But the act of applying for something – thereby revealing that you actually need it – seems to turn you into an apology for a human being. Not quite the scum of the earth, but just a couple of notches above that. Cellular service providers, at least, seem to be unable to intelligently differentiate between slippery delinquents who will not cough up their dues at the end of the month (not me) and morally upright, law abiding, bill-paying citizens (me, very firmly). The criteria for establishing such a difference do not help either. The concept of an address proof, for example. Is this the address on my passport? No, I’ve just moved into the house. Is it there on my driving license? No, I’ve just moved into the house. Do I have any registered mail delivered to this address? Any electricity bill? Phone bill? No, (patiently, but through increasingly gritted teeth) – I’ve just moved in. Yesterday. Oh well. Do I at least have the lease agreement? Er … no, again. It is in Mumbai, in the company’s name, not mine.

See the problem? No other option, then, but to do a physical verification – i.e. visit me and take a photograph of me inhabiting the house. And ask neighbours who I have not yet met to testify to the soundness of my upbringing. Between 9 AM and 6 PM on a working day, when I am least likely to be at home – which means, of course, that I do not live there after all.

Thus was acquired my Hutch connection. Now, of course, I am wiser. I will not call up Airtel. I will lie in wait for them to call me. I will sound reluctant and dismissive. After the third call I will be mildly interested but will audibly stifle a yawn.

I will wait for them to make me their most luscious offer. And then - grudgingly - allow myself to be persuaded.

Sunday, November 06, 2005

The blessings of computerji

A recent post by manuscrypts – musings on the omnipotence of KBC’s computerji – got me thinking about the absolute power that computerji truly holds over me today, much beyond the domain of KBC. I don’t know about you, but computerji has inveigled his way into the very center of my existence. You know those questions that do the rounds about what-you-would-grab-if-the-house-was-on-fire, etc? Well, no, he’s not the first on the list … but he’s pretty much up there, right after Boogie, Gypsy and the cell phone.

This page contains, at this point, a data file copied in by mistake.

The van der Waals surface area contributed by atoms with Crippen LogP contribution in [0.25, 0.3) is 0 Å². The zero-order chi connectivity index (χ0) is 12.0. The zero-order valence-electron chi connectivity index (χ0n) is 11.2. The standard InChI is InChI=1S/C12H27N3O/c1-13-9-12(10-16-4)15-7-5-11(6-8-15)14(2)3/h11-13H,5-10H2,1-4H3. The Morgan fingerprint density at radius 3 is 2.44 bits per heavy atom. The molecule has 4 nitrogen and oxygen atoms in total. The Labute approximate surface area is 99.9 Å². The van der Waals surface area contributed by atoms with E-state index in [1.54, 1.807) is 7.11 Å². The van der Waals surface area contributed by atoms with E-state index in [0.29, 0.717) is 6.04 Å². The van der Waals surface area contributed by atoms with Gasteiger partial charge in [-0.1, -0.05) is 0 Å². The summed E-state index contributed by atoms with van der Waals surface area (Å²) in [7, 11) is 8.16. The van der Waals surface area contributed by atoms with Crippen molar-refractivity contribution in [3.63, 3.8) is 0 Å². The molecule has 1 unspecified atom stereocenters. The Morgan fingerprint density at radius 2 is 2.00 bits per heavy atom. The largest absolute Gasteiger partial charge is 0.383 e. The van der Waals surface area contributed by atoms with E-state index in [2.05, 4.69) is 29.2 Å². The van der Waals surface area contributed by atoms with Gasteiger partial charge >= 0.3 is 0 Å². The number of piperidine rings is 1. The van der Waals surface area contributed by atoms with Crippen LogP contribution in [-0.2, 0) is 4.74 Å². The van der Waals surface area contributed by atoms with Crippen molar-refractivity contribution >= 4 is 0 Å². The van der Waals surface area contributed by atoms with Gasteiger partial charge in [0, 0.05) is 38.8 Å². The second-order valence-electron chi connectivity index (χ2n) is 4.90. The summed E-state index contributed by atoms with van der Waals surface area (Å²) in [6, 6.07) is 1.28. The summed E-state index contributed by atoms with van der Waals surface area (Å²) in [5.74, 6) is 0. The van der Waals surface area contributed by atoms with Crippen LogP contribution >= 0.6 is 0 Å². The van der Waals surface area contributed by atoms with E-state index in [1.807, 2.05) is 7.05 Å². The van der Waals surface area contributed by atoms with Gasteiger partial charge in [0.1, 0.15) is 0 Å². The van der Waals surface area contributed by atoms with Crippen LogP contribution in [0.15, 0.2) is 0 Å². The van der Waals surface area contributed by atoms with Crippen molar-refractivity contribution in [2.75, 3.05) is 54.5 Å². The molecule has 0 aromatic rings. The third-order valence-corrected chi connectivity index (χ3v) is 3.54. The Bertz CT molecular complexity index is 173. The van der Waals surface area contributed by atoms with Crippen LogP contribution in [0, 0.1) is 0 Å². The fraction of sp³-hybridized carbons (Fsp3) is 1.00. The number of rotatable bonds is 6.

It’s getting a bit out of hand, if you think about it.

For one thing, he seems to have persuaded me to dispense with several previously valued mental (and physical) faculties – or what used to pass for them at any rate. Now, I’m not usually one to boast, but there was a time when the ol’ brain would have been regarded as serious competition to computerji. It could add, subtract, multiply and perform all manner of mathematical gymnastics. It could remember phone numbers and appointments. It could remember spellings of long multi-syllabic words without having to rush to dictionary.com. Modesty prevents me from going on, but I’m sure it is apparent what a marvelous piece of equipment used to reside in this head before computerji took over.

Thanks to computerji and his several lackeys – calculatorji, cellphoneji and i-podji – I can now barely remember my own phone number. I can also barely sign my own name. The fingers that glide so effortlessly over the keyboard refuse to wrap themselves around a pen. Egged on in no small measure by computerji, need I add. Parchment and blue ink may be romantic, he says beguilingly, but they are also messy. And produce an illegible un-aesthetic scrawl that was never pretty at the best of times. True, especially when it is my illegible scrawl we are speaking of.

While the scrawl is no loss to humanity, the same unfortunately cannot be said of phone numbers and sums. A bit tedious to have to look through my cellphone directory every time I’m asked for my phone number. Even more tedious to have to fish out the calculator when counting out change for the dhobi.

Then, of course, there is the social life that lies in an unspeakable mess by the wayside. The amount of time I spend online is beginning to create more than a flutter among friends and family. But an evening spent surfing the net, checking mail, blogging or even simply staring at the screen trying to think of something to write does seem infinitely more alluring these days compared to hanging out at a pub or coffee bar. I’m told that I acquire a vaguely defensive, furtive air when asked about my plans for the evening – a result, no doubt, of wanting to indicate that I’m busy without getting into the exact nature of the busy-ness.

A friend suggests that I observe a computer-less day every week, much along the lines of meat-less and booze-less days. Well, clearly something must be done, but I don’t want to go overboard either. A little light exercise should do the trick, to get the body and mind in shape: a few minutes a day of writing with a pen, a couple of simple sums, maybe … some memory exercises and some conversation practice.

It is such an enticing world that computerji offers, though. Would be a real pity to give it up, wouldn’t it?